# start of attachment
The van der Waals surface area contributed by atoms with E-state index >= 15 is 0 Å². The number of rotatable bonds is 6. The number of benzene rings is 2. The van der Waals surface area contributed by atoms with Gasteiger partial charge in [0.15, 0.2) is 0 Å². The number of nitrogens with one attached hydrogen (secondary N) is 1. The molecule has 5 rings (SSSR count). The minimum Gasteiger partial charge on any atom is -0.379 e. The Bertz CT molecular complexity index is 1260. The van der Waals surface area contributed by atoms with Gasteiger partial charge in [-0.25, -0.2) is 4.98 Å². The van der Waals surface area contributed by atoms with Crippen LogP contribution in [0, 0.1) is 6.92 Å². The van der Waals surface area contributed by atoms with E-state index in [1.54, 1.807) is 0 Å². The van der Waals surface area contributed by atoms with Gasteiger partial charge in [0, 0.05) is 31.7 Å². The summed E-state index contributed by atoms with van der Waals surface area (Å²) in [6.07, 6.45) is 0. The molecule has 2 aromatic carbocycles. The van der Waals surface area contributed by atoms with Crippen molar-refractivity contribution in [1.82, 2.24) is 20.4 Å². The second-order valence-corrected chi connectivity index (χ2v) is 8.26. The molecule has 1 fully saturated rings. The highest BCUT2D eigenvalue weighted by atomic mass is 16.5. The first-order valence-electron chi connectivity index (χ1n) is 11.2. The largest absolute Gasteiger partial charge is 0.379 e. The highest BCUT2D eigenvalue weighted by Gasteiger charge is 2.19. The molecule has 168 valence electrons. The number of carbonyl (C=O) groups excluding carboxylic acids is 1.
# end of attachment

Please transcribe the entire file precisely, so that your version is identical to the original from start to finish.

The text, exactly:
The van der Waals surface area contributed by atoms with E-state index >= 15 is 0 Å². The number of rotatable bonds is 6. The number of benzene rings is 2. The van der Waals surface area contributed by atoms with Gasteiger partial charge in [0.15, 0.2) is 0 Å². The number of nitrogens with one attached hydrogen (secondary N) is 1. The molecule has 5 rings (SSSR count). The minimum Gasteiger partial charge on any atom is -0.379 e. The Bertz CT molecular complexity index is 1260. The van der Waals surface area contributed by atoms with Gasteiger partial charge in [-0.25, -0.2) is 4.98 Å². The van der Waals surface area contributed by atoms with Crippen LogP contribution in [0, 0.1) is 6.92 Å². The van der Waals surface area contributed by atoms with E-state index in [1.54, 1.807) is 0 Å². The van der Waals surface area contributed by atoms with Gasteiger partial charge in [0, 0.05) is 31.7 Å². The summed E-state index contributed by atoms with van der Waals surface area (Å²) in [6.07, 6.45) is 0. The molecule has 2 aromatic carbocycles. The van der Waals surface area contributed by atoms with Crippen molar-refractivity contribution in [1.82, 2.24) is 20.4 Å². The second-order valence-corrected chi connectivity index (χ2v) is 8.26. The molecule has 1 fully saturated rings. The highest BCUT2D eigenvalue weighted by atomic mass is 16.5. The first-order valence-electron chi connectivity index (χ1n) is 11.2. The largest absolute Gasteiger partial charge is 0.379 e. The highest BCUT2D eigenvalue weighted by Gasteiger charge is 2.19. The molecule has 168 valence electrons. The number of carbonyl (C=O) groups excluding carboxylic acids is 1.